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This article was written by Kathryn Sampias

Kathryn Sampias has a Bachelor of Laws, a Bachelor of Arts and a Graduate Diploma in Journalism. Kathryn was admitted to practice in 2005 and practised law for more than eight years, working both in private practice (mainly in defence litigation for professional indemnity disputes) and in the public service for the Australian Securities and Investments Commission (ASIC) in enforcement.

When Am I Required to Pay Child Support or Child Maintenance?


According to the law, parents are required to financially support their children. This duty is considered paramount over all other responsibilities and obligations that a parent may have, apart from the duty of a parent to support themselves and other children. The law considers all children of a parent equal. If a parent is not living with their child, they may be required to pay child support or child maintenance.

Am I required to pay child support or child maintenance if a woman says I am the father?

Some men may find themselves in a position where a woman asserts that they are the father of a child and that they are accordingly required to pay child support or child maintenance. However, the man may have doubts about the child’s paternity. What options are available if you find yourself in such a position? What can be done if you have doubts that you are the child’s father and suspect that the woman is, in fact, trying to extort money from you? How is child support or child maintenance assessed and enforced?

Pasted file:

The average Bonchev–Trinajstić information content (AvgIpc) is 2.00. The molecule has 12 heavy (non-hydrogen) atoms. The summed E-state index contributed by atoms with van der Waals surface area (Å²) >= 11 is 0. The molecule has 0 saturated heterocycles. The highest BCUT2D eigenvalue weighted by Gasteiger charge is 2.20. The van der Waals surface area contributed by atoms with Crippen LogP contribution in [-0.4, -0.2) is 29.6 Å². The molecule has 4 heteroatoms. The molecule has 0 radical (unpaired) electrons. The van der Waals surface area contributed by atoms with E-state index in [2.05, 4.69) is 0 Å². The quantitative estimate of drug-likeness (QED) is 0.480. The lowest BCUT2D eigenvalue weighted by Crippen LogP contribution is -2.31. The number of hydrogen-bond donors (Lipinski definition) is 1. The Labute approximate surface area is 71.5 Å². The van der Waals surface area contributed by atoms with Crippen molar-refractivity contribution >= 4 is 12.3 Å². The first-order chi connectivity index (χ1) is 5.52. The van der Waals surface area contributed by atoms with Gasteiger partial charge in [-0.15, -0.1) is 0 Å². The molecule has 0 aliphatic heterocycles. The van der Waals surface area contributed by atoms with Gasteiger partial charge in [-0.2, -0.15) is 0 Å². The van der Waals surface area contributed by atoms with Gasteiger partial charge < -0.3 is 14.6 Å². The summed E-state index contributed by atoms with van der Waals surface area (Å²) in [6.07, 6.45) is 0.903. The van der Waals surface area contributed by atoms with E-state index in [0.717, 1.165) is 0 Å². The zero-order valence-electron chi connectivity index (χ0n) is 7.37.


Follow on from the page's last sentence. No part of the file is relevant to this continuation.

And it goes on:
Fortunately, the Family Law Act 1975, provides for situations in which there are doubts about the paternity. A DNA test can be completed to resolve the dispute under sections 69V and 69ZD of the Family Law Act 1975. According to 69W of the Family Law Act 1975, a party can make an application to the court to have a parentage test carried out which will resolve doubts about paternity. You may wish to make an application under this section if you have doubts about the paternity of a child for whom you are being asked to pay child support.

The Family Court has the power to make an order requiring a parenting testing procedure to be carried out, and the ability to place parameters around how the test should be performed, to ensure the test is reliable. After the test has been carried out and a result shows that you are the parent, Services Australia will make a determination about the amount of child support that is required to be paid. If the result is negative, and it is determined that you are not the father of the child, then you will not be required to pay child support.

If I live abroad or overseas, am I required to pay child support or child maintenance?

Many jurisdictions reciprocate Australia’s laws in relation to child support and child maintenance. A list of these jurisdictions can be found in schedule 2 of the Child Support (Registration and Collection) Regulations 2018 (Cth). Services Australia can make a determination about what should be paid if you live in these jurisdictions, and you are required to fulfil these obligations. If you live in a country that does not reciprocate Australia’s laws, then it is still possible for the Family Court of Australia to issue an order that requires you to pay child maintenance.

How long am I required to pay child support or child maintenance?

Child maintenance payments are no longer required to be paid once one of the following events takes place:

  • The child or the provider of maintenance dies;
  • The child marries, is adopted or enters into a de facto relationship; and
  • The child turns 18 unless the order extends beyond this period. It should also be noted that the Family Court may order that child support is paid to a child over the age of 18 if they are still dependent on their parents, e.g. if they are full-time students.